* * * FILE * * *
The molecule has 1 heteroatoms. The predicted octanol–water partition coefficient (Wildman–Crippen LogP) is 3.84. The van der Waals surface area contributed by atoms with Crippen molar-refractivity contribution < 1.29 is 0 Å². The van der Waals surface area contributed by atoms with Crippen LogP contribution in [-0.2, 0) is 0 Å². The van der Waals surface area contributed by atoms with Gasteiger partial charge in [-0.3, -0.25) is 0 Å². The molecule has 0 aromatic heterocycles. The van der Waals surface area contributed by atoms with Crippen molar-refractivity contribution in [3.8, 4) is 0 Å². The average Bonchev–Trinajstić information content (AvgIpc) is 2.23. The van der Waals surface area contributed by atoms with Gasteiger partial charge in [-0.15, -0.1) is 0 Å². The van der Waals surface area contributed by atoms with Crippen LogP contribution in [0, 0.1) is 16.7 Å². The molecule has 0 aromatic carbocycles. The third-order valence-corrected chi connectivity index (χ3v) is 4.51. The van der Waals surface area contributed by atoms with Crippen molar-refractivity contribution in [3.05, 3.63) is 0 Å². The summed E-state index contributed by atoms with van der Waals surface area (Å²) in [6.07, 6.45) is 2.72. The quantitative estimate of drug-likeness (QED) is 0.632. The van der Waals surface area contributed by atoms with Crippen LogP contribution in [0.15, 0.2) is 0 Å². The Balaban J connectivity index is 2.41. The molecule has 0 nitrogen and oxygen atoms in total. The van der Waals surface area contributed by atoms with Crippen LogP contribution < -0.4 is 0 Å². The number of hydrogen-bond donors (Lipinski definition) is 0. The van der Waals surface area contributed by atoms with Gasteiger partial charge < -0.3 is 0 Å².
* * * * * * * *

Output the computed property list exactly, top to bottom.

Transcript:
The molecule has 1 heteroatoms. The predicted octanol–water partition coefficient (Wildman–Crippen LogP) is 3.84. The van der Waals surface area contributed by atoms with Crippen molar-refractivity contribution < 1.29 is 0 Å². The van der Waals surface area contributed by atoms with Crippen LogP contribution in [-0.2, 0) is 0 Å². The van der Waals surface area contributed by atoms with Gasteiger partial charge in [-0.3, -0.25) is 0 Å². The molecule has 0 aromatic heterocycles. The van der Waals surface area contributed by atoms with Crippen molar-refractivity contribution in [3.8, 4) is 0 Å². The average Bonchev–Trinajstić information content (AvgIpc) is 2.23. The van der Waals surface area contributed by atoms with Gasteiger partial charge in [-0.15, -0.1) is 0 Å². The van der Waals surface area contributed by atoms with Crippen LogP contribution in [0, 0.1) is 16.7 Å². The molecule has 0 aromatic carbocycles. The third-order valence-corrected chi connectivity index (χ3v) is 4.51. The van der Waals surface area contributed by atoms with Crippen molar-refractivity contribution in [3.05, 3.63) is 0 Å². The summed E-state index contributed by atoms with van der Waals surface area (Å²) in [6.07, 6.45) is 2.72. The quantitative estimate of drug-likeness (QED) is 0.632. The van der Waals surface area contributed by atoms with Crippen LogP contribution in [0.15, 0.2) is 0 Å². The Balaban J connectivity index is 2.41. The molecule has 0 nitrogen and oxygen atoms in total. The van der Waals surface area contributed by atoms with Crippen LogP contribution < -0.4 is 0 Å². The number of hydrogen-bond donors (Lipinski definition) is 0. The van der Waals surface area contributed by atoms with Gasteiger partial charge < -0.3 is 0 Å².